Crucially, very few of us in this House—I certainly include myself in this—understand cyber in detail. We are taking it on faith that we are developing a significant cyber-capacity. It is extremely difficult for us to be confident about what we are doing in this regard. I have two questions on cyber that I would like to put to the Minister. One is to do with NATO’s cyber-capacity. The members of the Committee visited the cyber-centre in Estonia and discovered that there were only two UK personnel posted to that site. It was very difficult to be confident about what deterrent effect that kind of cyber would involve.
My second question is to do with doctrine. Are we prepared to threaten a cyber response as a way of deterring a Russian cyber-attack? In other words, if Russia were to mount a cyber-attack against a NATO member state, would we respond with a cyber-attack in kind?
The second issue is around information operations. It is very clear that the basic problem for Russian minorities in the Baltic states is the fact that they watch Moscow television. We need to ensure that we have the ability to project television into the Baltic states in the Russian language that is entertaining and engaging, that the minorities in those areas are prepared to watch, and that counters propaganda not with propaganda but with the truth. Such broadcasts must provide an objective, truthful and honest conversation about what is going on in the world and, above all, that is able to draw attention to the things that Putin is doing. That means that centrally we must invest in the BBC World Service. We spend a lot of time talking about this, about Russian-language television, but the reality is that we have yet to see the evidence from this Government, or from the United States, that the real investment is being made to create a genuinely watchable, attractive Russian language service that could be watched by Russian minorities around the edge of NATO.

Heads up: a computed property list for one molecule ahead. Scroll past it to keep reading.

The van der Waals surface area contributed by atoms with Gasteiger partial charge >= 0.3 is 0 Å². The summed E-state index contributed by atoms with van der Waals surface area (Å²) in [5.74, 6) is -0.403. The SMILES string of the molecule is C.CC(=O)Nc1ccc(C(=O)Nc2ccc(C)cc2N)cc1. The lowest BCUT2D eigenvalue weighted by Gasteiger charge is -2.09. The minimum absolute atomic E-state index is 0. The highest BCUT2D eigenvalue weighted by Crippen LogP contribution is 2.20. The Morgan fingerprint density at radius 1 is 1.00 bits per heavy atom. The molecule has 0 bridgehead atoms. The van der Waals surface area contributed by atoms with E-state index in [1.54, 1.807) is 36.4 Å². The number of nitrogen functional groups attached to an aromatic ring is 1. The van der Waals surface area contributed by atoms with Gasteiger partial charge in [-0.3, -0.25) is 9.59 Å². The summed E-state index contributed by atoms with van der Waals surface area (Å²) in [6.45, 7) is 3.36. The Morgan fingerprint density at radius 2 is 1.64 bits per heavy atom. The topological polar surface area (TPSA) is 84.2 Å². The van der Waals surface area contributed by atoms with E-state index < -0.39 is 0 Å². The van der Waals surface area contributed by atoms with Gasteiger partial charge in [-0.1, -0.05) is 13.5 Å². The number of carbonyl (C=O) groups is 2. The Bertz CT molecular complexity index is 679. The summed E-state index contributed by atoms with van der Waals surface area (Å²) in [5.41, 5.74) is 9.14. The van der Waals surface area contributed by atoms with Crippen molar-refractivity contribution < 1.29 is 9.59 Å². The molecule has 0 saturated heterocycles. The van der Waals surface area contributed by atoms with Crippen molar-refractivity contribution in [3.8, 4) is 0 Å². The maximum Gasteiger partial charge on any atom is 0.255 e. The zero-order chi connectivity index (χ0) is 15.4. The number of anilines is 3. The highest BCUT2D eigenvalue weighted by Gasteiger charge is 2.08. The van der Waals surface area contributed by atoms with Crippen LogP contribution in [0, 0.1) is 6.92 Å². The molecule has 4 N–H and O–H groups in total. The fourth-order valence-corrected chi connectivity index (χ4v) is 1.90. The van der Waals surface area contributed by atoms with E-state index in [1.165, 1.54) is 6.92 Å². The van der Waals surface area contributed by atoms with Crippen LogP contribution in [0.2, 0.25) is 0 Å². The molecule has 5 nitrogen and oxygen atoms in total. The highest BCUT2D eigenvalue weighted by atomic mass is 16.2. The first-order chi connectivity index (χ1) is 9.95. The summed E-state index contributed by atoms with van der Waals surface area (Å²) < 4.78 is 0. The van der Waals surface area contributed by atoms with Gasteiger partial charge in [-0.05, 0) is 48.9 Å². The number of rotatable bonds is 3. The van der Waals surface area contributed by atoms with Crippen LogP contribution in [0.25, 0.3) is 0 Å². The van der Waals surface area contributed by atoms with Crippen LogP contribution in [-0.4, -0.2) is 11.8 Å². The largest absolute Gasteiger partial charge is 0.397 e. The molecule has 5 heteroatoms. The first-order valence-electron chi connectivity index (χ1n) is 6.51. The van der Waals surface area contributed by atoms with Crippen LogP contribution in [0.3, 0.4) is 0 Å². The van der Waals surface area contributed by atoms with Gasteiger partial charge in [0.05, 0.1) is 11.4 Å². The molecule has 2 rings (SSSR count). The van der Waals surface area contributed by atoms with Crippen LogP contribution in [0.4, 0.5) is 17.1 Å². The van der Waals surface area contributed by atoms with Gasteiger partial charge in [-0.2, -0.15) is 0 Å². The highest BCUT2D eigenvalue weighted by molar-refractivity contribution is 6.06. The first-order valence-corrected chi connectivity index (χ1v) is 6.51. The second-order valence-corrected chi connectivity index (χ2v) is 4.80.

NATO with its explicit backbone of nuclear weaponry is supported by both Labour and Conservatives as a deterrent of global warfare. They dispute the contention that the latter threat is now illusory, but must surely recognise that it has not served to deter Russia's push for Lebensraum. NATO may in theory be committed to defend its members, but it seems ill-equipped to repel any attack from the East, the nature of which is bound to come as a surprise as things stand.

We also need "soft" deterrence. The border states which have inherited Russian-speaking minorities must abandon any vindictive oppression, understandable to those with memories of life under Stalin though that may be. That is acting only as a breeding-ground for Russia-leaning radicalisation and sheltering "little green men".

Also, liberal democracies need to consider how our message is getting across to monoglot Russians on our side of the redrawn Iron Curtain. BBC World Service has abandoned its radio and TV broadcasts in favour of an internet-only Russian service, but one wonders how much of the relatively unsophisticated population of former Soviet states this reaches. I suggest that it is also in the interests of al-Jazeera - who can well afford it - to launch a Russian-language service.